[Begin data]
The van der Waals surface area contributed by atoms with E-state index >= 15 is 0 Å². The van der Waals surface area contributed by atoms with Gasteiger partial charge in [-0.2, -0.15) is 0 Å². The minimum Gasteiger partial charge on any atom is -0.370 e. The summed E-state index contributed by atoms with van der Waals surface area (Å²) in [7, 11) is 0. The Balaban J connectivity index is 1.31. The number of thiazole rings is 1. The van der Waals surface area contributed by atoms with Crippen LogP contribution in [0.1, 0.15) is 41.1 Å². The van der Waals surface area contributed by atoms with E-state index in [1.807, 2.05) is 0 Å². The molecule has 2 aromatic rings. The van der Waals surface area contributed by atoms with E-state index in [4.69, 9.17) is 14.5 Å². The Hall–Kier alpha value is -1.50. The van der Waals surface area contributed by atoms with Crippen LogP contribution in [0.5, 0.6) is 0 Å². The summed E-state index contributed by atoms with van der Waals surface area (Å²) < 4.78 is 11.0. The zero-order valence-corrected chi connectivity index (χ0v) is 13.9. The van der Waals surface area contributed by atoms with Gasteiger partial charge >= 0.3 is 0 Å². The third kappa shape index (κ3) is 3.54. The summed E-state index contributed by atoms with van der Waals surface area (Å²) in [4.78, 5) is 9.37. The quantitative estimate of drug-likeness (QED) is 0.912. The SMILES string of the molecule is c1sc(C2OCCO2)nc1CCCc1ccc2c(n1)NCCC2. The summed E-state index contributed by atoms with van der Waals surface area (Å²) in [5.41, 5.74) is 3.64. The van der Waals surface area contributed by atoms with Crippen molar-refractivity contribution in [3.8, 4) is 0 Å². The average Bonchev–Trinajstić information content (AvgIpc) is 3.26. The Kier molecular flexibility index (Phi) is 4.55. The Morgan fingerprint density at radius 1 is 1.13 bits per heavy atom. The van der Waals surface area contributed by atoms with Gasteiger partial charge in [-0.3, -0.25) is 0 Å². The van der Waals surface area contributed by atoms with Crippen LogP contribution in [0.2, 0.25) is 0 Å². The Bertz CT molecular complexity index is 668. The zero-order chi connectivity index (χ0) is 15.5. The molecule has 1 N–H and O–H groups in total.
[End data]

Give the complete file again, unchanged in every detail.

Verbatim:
The van der Waals surface area contributed by atoms with E-state index >= 15 is 0 Å². The van der Waals surface area contributed by atoms with Gasteiger partial charge in [-0.2, -0.15) is 0 Å². The minimum Gasteiger partial charge on any atom is -0.370 e. The summed E-state index contributed by atoms with van der Waals surface area (Å²) in [7, 11) is 0. The Balaban J connectivity index is 1.31. The number of thiazole rings is 1. The van der Waals surface area contributed by atoms with Crippen LogP contribution in [0.1, 0.15) is 41.1 Å². The van der Waals surface area contributed by atoms with E-state index in [1.807, 2.05) is 0 Å². The molecule has 2 aromatic rings. The van der Waals surface area contributed by atoms with E-state index in [4.69, 9.17) is 14.5 Å². The Hall–Kier alpha value is -1.50. The van der Waals surface area contributed by atoms with Crippen LogP contribution in [0.5, 0.6) is 0 Å². The summed E-state index contributed by atoms with van der Waals surface area (Å²) < 4.78 is 11.0. The zero-order valence-corrected chi connectivity index (χ0v) is 13.9. The van der Waals surface area contributed by atoms with Gasteiger partial charge >= 0.3 is 0 Å². The third kappa shape index (κ3) is 3.54. The summed E-state index contributed by atoms with van der Waals surface area (Å²) in [4.78, 5) is 9.37. The quantitative estimate of drug-likeness (QED) is 0.912. The SMILES string of the molecule is c1sc(C2OCCO2)nc1CCCc1ccc2c(n1)NCCC2. The summed E-state index contributed by atoms with van der Waals surface area (Å²) in [5.41, 5.74) is 3.64. The van der Waals surface area contributed by atoms with Crippen molar-refractivity contribution in [3.8, 4) is 0 Å². The average Bonchev–Trinajstić information content (AvgIpc) is 3.26. The Kier molecular flexibility index (Phi) is 4.55. The Morgan fingerprint density at radius 1 is 1.13 bits per heavy atom. The van der Waals surface area contributed by atoms with Gasteiger partial charge in [-0.3, -0.25) is 0 Å². The van der Waals surface area contributed by atoms with Crippen LogP contribution in [0.2, 0.25) is 0 Å². The Bertz CT molecular complexity index is 668. The zero-order chi connectivity index (χ0) is 15.5. The molecule has 1 N–H and O–H groups in total.